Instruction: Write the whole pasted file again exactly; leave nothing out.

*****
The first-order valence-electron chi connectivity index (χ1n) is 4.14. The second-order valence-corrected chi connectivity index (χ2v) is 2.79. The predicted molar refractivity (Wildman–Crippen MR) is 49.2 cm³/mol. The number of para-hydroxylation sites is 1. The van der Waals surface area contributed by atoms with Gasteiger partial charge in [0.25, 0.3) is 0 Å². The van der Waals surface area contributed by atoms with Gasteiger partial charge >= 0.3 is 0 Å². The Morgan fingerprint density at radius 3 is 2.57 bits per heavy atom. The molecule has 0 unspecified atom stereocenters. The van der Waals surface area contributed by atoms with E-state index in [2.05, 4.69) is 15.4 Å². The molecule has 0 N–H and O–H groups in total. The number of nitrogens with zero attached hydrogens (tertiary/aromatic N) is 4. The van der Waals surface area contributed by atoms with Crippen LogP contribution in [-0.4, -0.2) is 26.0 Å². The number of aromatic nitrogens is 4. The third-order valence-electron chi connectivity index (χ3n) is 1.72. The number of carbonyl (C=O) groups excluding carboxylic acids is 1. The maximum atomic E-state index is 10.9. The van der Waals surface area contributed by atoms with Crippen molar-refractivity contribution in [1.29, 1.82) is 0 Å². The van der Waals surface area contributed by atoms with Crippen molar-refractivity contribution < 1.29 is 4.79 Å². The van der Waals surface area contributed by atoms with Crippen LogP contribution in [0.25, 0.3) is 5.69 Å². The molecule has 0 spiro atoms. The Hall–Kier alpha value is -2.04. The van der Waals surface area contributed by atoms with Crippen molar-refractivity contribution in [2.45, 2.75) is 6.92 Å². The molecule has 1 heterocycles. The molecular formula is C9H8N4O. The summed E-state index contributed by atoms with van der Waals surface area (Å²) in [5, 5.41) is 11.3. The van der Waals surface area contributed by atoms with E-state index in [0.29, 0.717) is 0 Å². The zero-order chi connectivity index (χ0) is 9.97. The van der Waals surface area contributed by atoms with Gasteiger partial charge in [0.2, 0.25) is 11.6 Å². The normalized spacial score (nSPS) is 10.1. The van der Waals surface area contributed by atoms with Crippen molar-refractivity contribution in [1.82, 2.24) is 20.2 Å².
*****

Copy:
The first-order valence-electron chi connectivity index (χ1n) is 4.14. The second-order valence-corrected chi connectivity index (χ2v) is 2.79. The predicted molar refractivity (Wildman–Crippen MR) is 49.2 cm³/mol. The number of para-hydroxylation sites is 1. The van der Waals surface area contributed by atoms with Gasteiger partial charge in [0.25, 0.3) is 0 Å². The van der Waals surface area contributed by atoms with Gasteiger partial charge >= 0.3 is 0 Å². The Morgan fingerprint density at radius 3 is 2.57 bits per heavy atom. The molecule has 0 unspecified atom stereocenters. The van der Waals surface area contributed by atoms with E-state index in [2.05, 4.69) is 15.4 Å². The molecule has 0 N–H and O–H groups in total. The number of nitrogens with zero attached hydrogens (tertiary/aromatic N) is 4. The van der Waals surface area contributed by atoms with Crippen LogP contribution in [-0.4, -0.2) is 26.0 Å². The number of aromatic nitrogens is 4. The third-order valence-electron chi connectivity index (χ3n) is 1.72. The number of carbonyl (C=O) groups excluding carboxylic acids is 1. The maximum atomic E-state index is 10.9. The van der Waals surface area contributed by atoms with Crippen molar-refractivity contribution in [1.29, 1.82) is 0 Å². The van der Waals surface area contributed by atoms with Crippen molar-refractivity contribution < 1.29 is 4.79 Å². The van der Waals surface area contributed by atoms with Crippen LogP contribution in [0.25, 0.3) is 5.69 Å². The molecule has 0 spiro atoms. The Hall–Kier alpha value is -2.04. The van der Waals surface area contributed by atoms with Crippen molar-refractivity contribution in [2.45, 2.75) is 6.92 Å². The molecule has 1 heterocycles. The molecular formula is C9H8N4O. The summed E-state index contributed by atoms with van der Waals surface area (Å²) in [5, 5.41) is 11.3. The van der Waals surface area contributed by atoms with E-state index in [0.29, 0.717) is 0 Å². The zero-order chi connectivity index (χ0) is 9.97. The van der Waals surface area contributed by atoms with Gasteiger partial charge in [0.2, 0.25) is 11.6 Å². The normalized spacial score (nSPS) is 10.1. The van der Waals surface area contributed by atoms with Crippen molar-refractivity contribution in [1.82, 2.24) is 20.2 Å².